In this study, music appears to promote self-knowledge, reflection and perception of the other, when there is socialization in speech in seeking problematization of day-to-day situations, important aspects for personal development as well as group and social integration.

Communication takes place in an interactive manner with the participation of the group, not in a way of passing on information, but seeking by seeking their knowledge to enable one to seek knowledge in common [...]trying to close in more on problematization. [...] music helps one to work in this way (Amanda - nurse).

Another aspect that permeated the possibility of using music in group work concerned its conscious use in order to maintain an ethical attitude related to respect for the autonomy of the member in desiring it at certain times. In this study, there was evident need for the coordinator to identify and respect the preference of the other person for a certain style of music, in order to sustain its positive influences, otherwise, it could work as yet another stressful factor, or trigger pre-task moments in the group, shown as follows:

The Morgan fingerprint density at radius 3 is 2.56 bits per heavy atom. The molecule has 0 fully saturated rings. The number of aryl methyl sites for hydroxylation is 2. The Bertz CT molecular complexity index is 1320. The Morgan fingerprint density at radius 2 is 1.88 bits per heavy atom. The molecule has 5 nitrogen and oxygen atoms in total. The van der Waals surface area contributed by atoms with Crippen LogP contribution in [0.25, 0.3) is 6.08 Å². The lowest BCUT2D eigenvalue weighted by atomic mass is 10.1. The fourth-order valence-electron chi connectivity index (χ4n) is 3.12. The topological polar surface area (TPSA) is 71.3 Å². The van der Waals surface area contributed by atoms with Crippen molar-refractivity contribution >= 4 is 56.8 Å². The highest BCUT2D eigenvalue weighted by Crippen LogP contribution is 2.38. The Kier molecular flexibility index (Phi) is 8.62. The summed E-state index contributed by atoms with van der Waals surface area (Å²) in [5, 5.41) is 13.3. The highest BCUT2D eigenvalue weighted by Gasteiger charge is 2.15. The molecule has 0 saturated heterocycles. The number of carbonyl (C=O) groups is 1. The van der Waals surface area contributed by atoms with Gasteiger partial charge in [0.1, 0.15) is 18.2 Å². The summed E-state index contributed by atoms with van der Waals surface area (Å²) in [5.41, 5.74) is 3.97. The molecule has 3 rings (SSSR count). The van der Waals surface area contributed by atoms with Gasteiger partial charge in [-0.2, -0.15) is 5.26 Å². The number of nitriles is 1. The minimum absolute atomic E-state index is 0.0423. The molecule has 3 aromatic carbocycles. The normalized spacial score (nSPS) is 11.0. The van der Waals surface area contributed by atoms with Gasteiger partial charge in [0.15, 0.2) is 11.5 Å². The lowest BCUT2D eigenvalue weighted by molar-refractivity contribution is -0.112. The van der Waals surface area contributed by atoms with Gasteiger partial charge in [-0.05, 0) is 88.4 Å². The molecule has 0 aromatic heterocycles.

We only communicate through music, which are the most popular pieces of Brazilian music, because it is a group formed mainly of elderly persons (Rodrigo - ACS).

If the group said anything, I made a note of it, and the next time that I would bring a piece of music, I would try to play the song he had said he preferred. In truth it takes much attention to really feel people (Beatriz - nurse).